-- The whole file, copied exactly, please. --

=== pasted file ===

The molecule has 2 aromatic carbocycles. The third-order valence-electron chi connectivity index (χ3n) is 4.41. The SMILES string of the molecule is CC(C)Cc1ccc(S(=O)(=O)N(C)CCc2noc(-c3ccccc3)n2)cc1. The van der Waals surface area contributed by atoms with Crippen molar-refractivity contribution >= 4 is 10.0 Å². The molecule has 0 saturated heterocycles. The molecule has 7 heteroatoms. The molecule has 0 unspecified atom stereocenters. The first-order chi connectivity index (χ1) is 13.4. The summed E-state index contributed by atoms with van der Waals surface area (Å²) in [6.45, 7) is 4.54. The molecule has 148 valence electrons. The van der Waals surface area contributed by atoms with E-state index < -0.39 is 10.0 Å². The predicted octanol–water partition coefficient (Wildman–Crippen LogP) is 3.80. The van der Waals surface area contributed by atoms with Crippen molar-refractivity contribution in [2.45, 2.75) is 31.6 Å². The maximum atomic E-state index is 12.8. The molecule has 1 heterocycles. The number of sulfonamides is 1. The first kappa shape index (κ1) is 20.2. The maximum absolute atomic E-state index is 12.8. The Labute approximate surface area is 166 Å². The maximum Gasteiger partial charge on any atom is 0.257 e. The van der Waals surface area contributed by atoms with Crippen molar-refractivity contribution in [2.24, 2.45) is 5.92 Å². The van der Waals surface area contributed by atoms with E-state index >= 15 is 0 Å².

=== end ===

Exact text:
The molecule has 2 aromatic carbocycles. The third-order valence-electron chi connectivity index (χ3n) is 4.41. The SMILES string of the molecule is CC(C)Cc1ccc(S(=O)(=O)N(C)CCc2noc(-c3ccccc3)n2)cc1. The van der Waals surface area contributed by atoms with Crippen molar-refractivity contribution >= 4 is 10.0 Å². The molecule has 0 saturated heterocycles. The molecule has 7 heteroatoms. The molecule has 0 unspecified atom stereocenters. The first-order chi connectivity index (χ1) is 13.4. The summed E-state index contributed by atoms with van der Waals surface area (Å²) in [6.45, 7) is 4.54. The molecule has 148 valence electrons. The van der Waals surface area contributed by atoms with E-state index < -0.39 is 10.0 Å². The predicted octanol–water partition coefficient (Wildman–Crippen LogP) is 3.80. The van der Waals surface area contributed by atoms with Crippen molar-refractivity contribution in [2.45, 2.75) is 31.6 Å². The maximum atomic E-state index is 12.8. The molecule has 1 heterocycles. The number of sulfonamides is 1. The first kappa shape index (κ1) is 20.2. The maximum absolute atomic E-state index is 12.8. The Labute approximate surface area is 166 Å². The maximum Gasteiger partial charge on any atom is 0.257 e. The van der Waals surface area contributed by atoms with Crippen molar-refractivity contribution in [2.24, 2.45) is 5.92 Å². The van der Waals surface area contributed by atoms with E-state index >= 15 is 0 Å².